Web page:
24 July 2024
Spread the love

Understanding Self-Critical Perfectionism Among Students

Self-critical perfectionism is a significant factor affecting the well-being of students, even as early as in lower secondary school. A recent study conducted among ninth-graders in Swedish-speaking areas of Finland sheds light on the different perfectionistic profiles that students exhibit and how these profiles are linked to their psychological well-being. This study, a collaboration between the University of Eastern Finland and Åbo Akademi University, explored the nuances of perfectionism among young individuals and its impact on their emotional health.

Perfectionism: A Double-Edged Sword

Perfectionism is often characterized by high standards, a drive for excellence, and a constant pursuit of improvement. However, it also comes with a negative side, involving concerns over performance and dissatisfaction with one’s achievements. The study identified four distinct perfectionistic profiles among the students: moderately concerned, perfectionists, ambitious, and non-perfectionists. Each profile had varying levels of strivings and concerns, showcasing the complexity of perfectionism among students.

The Impact on Well-Being

The study revealed that perfectionistic profiles were relatively stable among students, with around 80% maintaining the same profile over the school year. However, transitions between profiles were also observed, with some students shifting from moderately concerned to non-perfectionist or perfectionist, and vice versa. These transitions were linked to changes in the students’ well-being, with certain profiles showing higher levels of burnout, anxiety, and depressive symptoms. Notably, both ambitious and perfectionist students, characterized by high concerns, exhibited poorer well-being compared to non-perfectionists.

Related Video

Published on: October 25, 2016 Description: I'm totally aware of the irony of posting a video about perfectionism five days late. I'm working on accepting not being perfect.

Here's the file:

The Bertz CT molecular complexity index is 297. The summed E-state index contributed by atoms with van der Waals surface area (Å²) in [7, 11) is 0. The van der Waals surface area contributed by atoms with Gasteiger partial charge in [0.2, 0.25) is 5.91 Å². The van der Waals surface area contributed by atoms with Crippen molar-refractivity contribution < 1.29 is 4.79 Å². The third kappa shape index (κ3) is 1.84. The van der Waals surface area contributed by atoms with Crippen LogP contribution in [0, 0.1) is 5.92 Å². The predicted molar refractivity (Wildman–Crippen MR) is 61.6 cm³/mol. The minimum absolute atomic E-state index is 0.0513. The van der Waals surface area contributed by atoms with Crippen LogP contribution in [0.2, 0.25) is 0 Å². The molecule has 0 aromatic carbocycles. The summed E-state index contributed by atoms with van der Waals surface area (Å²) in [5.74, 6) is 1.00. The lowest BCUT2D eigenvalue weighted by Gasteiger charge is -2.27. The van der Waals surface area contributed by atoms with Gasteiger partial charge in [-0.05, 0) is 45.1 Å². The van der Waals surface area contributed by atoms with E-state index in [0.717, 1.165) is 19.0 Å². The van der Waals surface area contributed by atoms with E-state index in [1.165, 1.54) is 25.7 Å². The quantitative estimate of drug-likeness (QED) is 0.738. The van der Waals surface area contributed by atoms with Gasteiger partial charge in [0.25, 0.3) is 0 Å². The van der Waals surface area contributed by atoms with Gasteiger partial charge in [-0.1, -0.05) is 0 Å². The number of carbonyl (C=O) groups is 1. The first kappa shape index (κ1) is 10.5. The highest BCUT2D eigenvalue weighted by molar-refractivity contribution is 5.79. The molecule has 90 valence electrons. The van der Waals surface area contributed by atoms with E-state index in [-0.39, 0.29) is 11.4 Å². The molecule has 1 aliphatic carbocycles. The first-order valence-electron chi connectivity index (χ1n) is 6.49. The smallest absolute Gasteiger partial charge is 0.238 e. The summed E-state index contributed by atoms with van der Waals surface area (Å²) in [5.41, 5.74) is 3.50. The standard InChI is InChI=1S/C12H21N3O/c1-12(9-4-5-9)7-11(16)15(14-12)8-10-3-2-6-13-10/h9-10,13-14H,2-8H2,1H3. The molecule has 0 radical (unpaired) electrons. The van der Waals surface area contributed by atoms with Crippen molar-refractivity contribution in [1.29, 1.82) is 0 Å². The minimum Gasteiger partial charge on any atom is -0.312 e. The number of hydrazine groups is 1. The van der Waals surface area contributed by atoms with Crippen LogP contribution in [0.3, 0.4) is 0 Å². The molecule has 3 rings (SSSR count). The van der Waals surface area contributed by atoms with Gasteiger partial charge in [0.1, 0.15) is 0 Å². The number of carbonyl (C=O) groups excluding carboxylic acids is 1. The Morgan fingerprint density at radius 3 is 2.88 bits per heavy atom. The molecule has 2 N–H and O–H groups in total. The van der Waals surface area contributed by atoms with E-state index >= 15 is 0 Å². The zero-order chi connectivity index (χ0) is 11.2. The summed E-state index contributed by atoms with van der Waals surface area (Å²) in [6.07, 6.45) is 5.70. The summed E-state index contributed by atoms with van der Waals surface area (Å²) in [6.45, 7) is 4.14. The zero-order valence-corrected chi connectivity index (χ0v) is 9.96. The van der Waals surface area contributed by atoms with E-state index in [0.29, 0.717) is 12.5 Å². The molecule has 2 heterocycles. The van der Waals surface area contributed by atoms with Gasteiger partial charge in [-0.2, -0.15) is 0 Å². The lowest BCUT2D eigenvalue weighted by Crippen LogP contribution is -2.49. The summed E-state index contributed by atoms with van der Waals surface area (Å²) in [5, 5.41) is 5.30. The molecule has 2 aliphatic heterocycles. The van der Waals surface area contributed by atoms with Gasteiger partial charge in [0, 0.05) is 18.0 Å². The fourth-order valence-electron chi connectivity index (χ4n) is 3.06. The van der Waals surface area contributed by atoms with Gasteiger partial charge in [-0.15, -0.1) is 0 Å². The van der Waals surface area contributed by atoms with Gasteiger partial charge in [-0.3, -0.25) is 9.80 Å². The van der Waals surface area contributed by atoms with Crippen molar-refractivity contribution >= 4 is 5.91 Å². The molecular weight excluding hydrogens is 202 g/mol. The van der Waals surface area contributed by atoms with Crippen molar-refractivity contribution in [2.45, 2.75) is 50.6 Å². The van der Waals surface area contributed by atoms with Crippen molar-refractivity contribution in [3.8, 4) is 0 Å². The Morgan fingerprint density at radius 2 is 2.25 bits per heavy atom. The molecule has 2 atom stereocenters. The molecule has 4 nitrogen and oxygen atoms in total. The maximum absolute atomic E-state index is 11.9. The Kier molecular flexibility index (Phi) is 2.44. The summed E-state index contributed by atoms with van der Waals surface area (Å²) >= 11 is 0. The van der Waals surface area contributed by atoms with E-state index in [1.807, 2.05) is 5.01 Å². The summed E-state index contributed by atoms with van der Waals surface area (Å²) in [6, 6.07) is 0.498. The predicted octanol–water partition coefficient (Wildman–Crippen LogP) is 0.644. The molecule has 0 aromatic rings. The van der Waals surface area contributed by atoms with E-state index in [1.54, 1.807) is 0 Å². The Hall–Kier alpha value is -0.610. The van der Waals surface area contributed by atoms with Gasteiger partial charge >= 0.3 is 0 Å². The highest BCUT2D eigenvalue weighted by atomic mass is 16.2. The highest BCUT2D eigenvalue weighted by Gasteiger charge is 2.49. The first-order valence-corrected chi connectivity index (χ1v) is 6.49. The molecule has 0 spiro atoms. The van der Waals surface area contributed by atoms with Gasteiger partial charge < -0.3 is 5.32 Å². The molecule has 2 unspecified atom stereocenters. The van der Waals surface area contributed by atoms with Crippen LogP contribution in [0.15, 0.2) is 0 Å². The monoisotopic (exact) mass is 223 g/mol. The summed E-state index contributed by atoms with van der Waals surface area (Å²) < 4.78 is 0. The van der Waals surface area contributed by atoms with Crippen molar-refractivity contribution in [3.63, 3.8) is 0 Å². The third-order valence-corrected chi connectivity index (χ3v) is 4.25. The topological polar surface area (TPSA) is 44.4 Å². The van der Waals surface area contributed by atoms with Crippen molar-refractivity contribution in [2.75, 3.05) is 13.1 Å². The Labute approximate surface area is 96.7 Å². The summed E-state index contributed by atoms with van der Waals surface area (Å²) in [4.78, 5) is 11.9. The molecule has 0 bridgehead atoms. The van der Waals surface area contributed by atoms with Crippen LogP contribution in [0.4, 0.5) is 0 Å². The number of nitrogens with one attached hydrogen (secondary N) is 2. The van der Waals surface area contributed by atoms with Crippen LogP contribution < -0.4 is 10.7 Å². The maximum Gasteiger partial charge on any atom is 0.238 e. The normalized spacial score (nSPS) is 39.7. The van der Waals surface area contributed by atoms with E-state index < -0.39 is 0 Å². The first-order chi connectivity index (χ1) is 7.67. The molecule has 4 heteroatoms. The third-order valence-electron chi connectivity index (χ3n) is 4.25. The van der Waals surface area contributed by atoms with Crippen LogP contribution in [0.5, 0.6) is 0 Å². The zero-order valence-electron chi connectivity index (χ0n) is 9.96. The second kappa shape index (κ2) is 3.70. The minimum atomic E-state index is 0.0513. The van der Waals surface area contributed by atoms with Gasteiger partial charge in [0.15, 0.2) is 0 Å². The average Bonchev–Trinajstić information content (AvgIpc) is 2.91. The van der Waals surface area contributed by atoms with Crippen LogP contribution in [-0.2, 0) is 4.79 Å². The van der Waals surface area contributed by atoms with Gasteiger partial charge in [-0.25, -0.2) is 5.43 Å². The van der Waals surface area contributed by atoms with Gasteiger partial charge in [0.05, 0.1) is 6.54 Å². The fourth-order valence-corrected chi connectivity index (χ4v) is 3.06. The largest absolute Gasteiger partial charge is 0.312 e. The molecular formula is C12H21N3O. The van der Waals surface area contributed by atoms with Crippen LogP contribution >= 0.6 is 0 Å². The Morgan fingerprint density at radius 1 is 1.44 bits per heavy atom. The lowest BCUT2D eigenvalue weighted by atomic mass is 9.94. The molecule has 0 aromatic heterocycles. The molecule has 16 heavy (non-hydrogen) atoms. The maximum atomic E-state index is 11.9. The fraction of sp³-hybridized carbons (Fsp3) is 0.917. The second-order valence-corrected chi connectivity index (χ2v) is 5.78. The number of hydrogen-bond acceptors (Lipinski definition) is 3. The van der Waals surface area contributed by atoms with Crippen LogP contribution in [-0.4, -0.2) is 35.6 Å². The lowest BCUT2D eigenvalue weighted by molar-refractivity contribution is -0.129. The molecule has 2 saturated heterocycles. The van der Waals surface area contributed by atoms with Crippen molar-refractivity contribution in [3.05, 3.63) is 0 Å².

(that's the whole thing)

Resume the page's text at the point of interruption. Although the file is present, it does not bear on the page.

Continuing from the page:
Why Perfectionism Isn't Perfect -- and How to Overcome It

Implications for Student Support

Understanding the impact of self-critical perfectionism on students’ well-being is crucial for educators and mental health professionals. The findings of the study emphasize the need to address students’ self-criticism and dissatisfaction with their achievements to promote better emotional health. High goals and engagement, while important, do not guarantee well-being if students are overly concerned about their performance. By recognizing the different perfectionistic profiles and their associations with well-being, schools can tailor support systems to help students navigate their perfectionistic tendencies in a healthy manner.

Self-critical perfectionism is a complex phenomenon that affects students’ well-being from an early age. By identifying the different perfectionistic profiles and understanding their implications for emotional health, educators and caregivers can provide targeted support to help students thrive academically and psychologically. It is essential to foster a culture that values progress over perfection and encourages students to prioritize self-care and mental well-being alongside their academic pursuits.

Links to additional Resources:

1. https://www.sciencedirect.com/science/article/abs/pii/S019188692200040X 2. https://www.ncbi.nlm.nih.gov/pmc/articles/PMC8210349/ 3. https://www.frontiersin.org/articles/10.3389/fpsyg.2022.832992/full

Related Wikipedia Articles

Topics: Perfectionism, Well-being, Emotional health

Perfectionism may refer to: Perfectionism (psychology), a personality trait Perfectionism (philosophy), a persistence of will Christian perfection, a doctrine taught in Methodism and Quakerism Perfectionist movement; see Oneida Community, a Christian sect Perfectionist (album), by Natalia Kills Mr. Perfectionist, nickname of Indian actor Amir Khan (born 1965)
Read more: Perfectionism

Well-being, or wellbeing, also known as wellness, prudential value, prosperity or quality of life, is what is intrinsically valuable relative to someone. So the well-being of a person is what is ultimately good for this person, what is in the self-interest of this person. Well-being can refer to both positive...
Read more: Well-being

Mental health
Mental health encompasses emotional, psychological, and social well-being, influencing cognition, perception, and behavior. According to World Health Organization (WHO), it is a "state of well-being in which the individual realizes his or her abilities, can cope with the normal stresses of life, can work productively and fruitfully, and can contribute...
Read more: Mental health

Leave a Reply

Your email address will not be published. Required fields are marked *